It is particularly surprising that 4-aminodiphenylamine can be produced in technically good yields (>20% of the theory) in the process according to the invention starting with nitrobenzene in a catalytic hydrogenation reaction. This is all the more surprising since it has not hitherto been possible successfully to obtain 4-aminodiphenylamine in appreciable quantities by catalytic hydrogenation of nitrobenzene. It is in fact known that aniline, azoxybenzene, azobenzene and hydrazobenzene are obtained in particular in the catalytic hydrogenation of nitrobenzene (see for example Ullmann 5th ed., vol. A2, 1985, pp. 303-311; S. C. Karwa, Ind. Eng. Chem. Res. 27, 22 (1988); J Wisniak, Ind. Eng. Chem. Res. 1984, 23, 44-50; U.S. Pat. No. 5,420,354). Only with the aid of the process according to the invention is success achieved, as already described, in specifically obtaining 4-aminodiphenylamine in technically interesting yields.

Furthermore, substances occurring in the process according to the invention are intermediate products of the hydrogenation of nitrobenzene to aniline and can be converted without residues into aniline, which is also a valuable starting product for the synthesis of many industrial end products.

EXAMPLES

In the examples below, the reaction products were analyzed by gas chromatography (Permabond SE52-DF-0.25; 25 m0.32 mm ID) with the internal standard methyl stearate and/or by means of quantitative HPLC. The conversion of nitrobenzene was complete in all the experiments described. Preparation and sample preparation were carried out under nitrogen. The quoted hydrogenation pressures in the autoclave were manually adjusted where there was a pressure drop due to the reaction.

The tetramethylammonium hydroxide hydrates (TMAOH .H2 O ) were produced as follows: common commercial pentahydrate (Messrs. Aldrich) or 25% aqueous solution (Messrs. Aldrich) were heated at 80 C. in the water jet vacuum and water extracted thereafter in the pump vacuum or the desiccator over phosphorus pentoxide. The water content achieved was determined by acid titration. The water content of the material used in each case is specified in the batches.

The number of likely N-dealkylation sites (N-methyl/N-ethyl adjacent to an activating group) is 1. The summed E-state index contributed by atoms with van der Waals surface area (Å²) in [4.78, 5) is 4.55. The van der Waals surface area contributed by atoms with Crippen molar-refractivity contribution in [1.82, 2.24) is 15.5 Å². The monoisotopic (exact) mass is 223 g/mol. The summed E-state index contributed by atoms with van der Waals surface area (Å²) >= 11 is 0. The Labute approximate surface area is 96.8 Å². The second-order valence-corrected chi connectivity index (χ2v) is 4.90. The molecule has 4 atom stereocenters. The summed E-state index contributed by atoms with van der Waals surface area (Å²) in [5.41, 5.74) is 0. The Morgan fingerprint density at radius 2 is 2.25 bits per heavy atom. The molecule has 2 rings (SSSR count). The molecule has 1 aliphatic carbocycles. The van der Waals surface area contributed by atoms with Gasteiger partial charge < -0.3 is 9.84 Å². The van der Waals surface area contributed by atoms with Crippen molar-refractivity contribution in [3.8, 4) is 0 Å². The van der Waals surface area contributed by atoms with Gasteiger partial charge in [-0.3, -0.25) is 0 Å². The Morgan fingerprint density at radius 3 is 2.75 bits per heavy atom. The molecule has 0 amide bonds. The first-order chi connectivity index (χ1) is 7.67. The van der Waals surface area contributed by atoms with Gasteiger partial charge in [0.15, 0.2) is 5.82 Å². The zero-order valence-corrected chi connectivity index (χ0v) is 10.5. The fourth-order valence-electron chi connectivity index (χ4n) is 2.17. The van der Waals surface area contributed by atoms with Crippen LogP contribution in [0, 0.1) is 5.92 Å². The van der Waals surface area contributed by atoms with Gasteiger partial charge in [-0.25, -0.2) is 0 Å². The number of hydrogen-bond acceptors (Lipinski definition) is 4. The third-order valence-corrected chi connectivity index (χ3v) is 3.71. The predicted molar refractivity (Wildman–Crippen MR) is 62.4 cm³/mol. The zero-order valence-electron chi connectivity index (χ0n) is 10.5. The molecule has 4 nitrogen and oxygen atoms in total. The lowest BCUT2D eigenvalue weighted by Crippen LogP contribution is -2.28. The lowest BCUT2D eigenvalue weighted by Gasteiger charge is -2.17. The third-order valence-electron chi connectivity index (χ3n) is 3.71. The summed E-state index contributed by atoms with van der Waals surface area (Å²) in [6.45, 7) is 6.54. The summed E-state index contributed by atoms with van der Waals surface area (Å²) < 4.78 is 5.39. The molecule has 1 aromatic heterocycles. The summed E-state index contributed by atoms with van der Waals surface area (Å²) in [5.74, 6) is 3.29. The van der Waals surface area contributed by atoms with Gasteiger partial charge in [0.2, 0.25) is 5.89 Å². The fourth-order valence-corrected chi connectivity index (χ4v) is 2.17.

Producing Catalysts A, B, C Catalyst A (Pt Catalysts)

The support material was heated in the muffle furnace for 2 hours at 350 C. and transferred to a 250 ml flask. A dilute aqueous solution of H2 PtCl6 (produced by diluting an aqueous H2 PtCl6 solution with 25% platinum content) was added to the support material on the rotary evaporator. The quantity of water had been selected so that it was completely absorbed by the support ("incipient wetness"). The majority of the water was then distilled off in vacuo at 60 C., the catalyst dried for 16 hours at 120 C. at a pressure <1 mbar and reduced for 24 hours in a stream of 10 vol. % of hydrogen in nitrogen at 300 C. The Pt content was determined by elementary analysis.

__________________________________________________________________________Ex.             BET SupportNo Type   Support           m2 /g               (g) "Pt"                       "H2 O"                           "Pt %"__________________________________________________________________________A1 SiO2     Grace 320 50.0                   2.02                       90.0                           0.84     Type 432A2 TiO2     Degussa P            50 30.8                   1.22                       93.5                           1.04     25A3 ZrO2     Degussa            40 28.8                   1.19                       60.7                           1.05     VP ZrO2A4 Al2 O3     Rhone-           335 30.0                   1.23                       71.0                           0.96     Poulenc     SPH509A5 Al2 O3 /SiO2     Grace 345 30.2                   1.23                       86.4                           1.03   (1.2% Al)     Type III/10A6 SiO2 /ZrO2     Grace SP2-           306 50.0                   2.08                       158.0                           0.98   (3.9% Zr)     8402.01__________________________________________________________________________ "Pt": quantity of H2 PtCl6 solution (25% Pt content); "H2 O": quantity of water added; Pt %: platinum content of finished catalyst in wt. %.